Col. Smith arrived near midnight and found his troops still on the eastern shore of the Charles River. He quickly got his officers in order and the troops began moving across. The troops were packed shoulder to shoulder in the low skiffs with water all the way up to the gunnels. They were set ashore at a place called Lechmere Point in a marsh at high tide. Many had to wade ashore in waist deep water.
Once ashore, it was learned that food rations had not been issued. A call was put out to the navy to bring rations. The navy responded by clearing out their spoiled and rotten supplies which once issued, the soldiers promptly threw them away.
Long after Paul Revere had reached Lexington and the militia turned out, the troops were finally ashore and assembled. The orders were given to march west.
Upon reaching Lexington Paul Revere immediately went to the house of Reverend Jonas Clark. He knew that John Hancock and Sam Adams when warned out of Concord a few days before had retreated to Rev. Clark’s house. This house was chosen because Hancock’s grandfather had built the church and rectory and served as it’s minister for many years before Clark took over. Hancock was well known in the town having spent a great deal of time there with his grandfather.
Revere was surprised to be stopped by armed militia men as he approached the house. He was told that earlier in the day 8 men on horses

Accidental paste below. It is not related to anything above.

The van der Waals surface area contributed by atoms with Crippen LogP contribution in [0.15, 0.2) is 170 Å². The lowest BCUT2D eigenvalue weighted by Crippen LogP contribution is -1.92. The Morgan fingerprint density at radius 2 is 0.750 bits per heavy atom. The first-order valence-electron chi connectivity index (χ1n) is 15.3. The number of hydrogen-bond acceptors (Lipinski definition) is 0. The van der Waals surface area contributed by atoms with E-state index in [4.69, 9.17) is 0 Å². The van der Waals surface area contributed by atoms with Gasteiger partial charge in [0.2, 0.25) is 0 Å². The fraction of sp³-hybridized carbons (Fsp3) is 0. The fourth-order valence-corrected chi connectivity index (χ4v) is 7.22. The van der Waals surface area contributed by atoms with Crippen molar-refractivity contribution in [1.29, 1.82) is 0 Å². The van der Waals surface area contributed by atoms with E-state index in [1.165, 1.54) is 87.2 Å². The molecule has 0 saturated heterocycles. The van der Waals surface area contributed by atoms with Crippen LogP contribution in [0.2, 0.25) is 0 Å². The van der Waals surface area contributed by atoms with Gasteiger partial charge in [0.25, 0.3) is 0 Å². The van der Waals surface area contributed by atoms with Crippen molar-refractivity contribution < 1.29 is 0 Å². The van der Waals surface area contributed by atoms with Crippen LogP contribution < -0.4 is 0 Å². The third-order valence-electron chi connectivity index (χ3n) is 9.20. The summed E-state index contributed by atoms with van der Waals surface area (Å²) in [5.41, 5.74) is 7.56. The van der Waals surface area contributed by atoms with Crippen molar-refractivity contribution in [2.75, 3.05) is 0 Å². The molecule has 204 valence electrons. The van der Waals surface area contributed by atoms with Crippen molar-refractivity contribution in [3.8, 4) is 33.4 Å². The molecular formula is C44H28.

identified as army officers had come through town. John Parker the militia captain had ordered the same number of his men to protect Hancock and Adams.
Revere, Hancock, Adams and Parker met to discuss what to do. Hancock wanted to stay and fight but Adams and Revere talked him out of it. Parker decided he would call out his militia and send scouts east toward Boston to try and locate the column. As they talked, William Dawes, the other rider out of Boston showed up.
After some rest and food, Adams and Hancock were to leave town as soon as possible while Revere and Dawes would continue their ride to Concord.
On the road out of town, Revere and Dawes ran into Dr. Samuel Prescott from Concord. Prescott had been in Lexington visiting his fiancé Lydia Mulligan. Prescott informed Revere that he was “a true son of liberty” and would help spread the word. Since he was doctor he knew most of people in Concord and surrounding areas.
As the trio rode west they noticed a couple riders along the road ahead in the moonlight. Moving forward two more riders appeared from the shadows under the trees. Four more riders suddenly appeared behind them and they realized these men were British officers. Faced with 8 armed men with pistols and nowhere to run Revere and his companions were forced to surrender. The officers, a combination of lieutenants and sergeants forced the men off the road into a stone walled coral. A quick glance among the trio was exchanged and all three spurred their horses forward. Prescott and Dawes managed to clear the wall and escape while Revere’s reins were seized by the nearest officer. Revere was caught and ready to pay the price.
Sixteen year old William Diamond lay asleep in his house with his family. He was warm and comfortable under the quilts and blankets huddled together with his brothers and sisters. There was no central heat just a fireplace that had burned down leaving the house cold in the mid April night.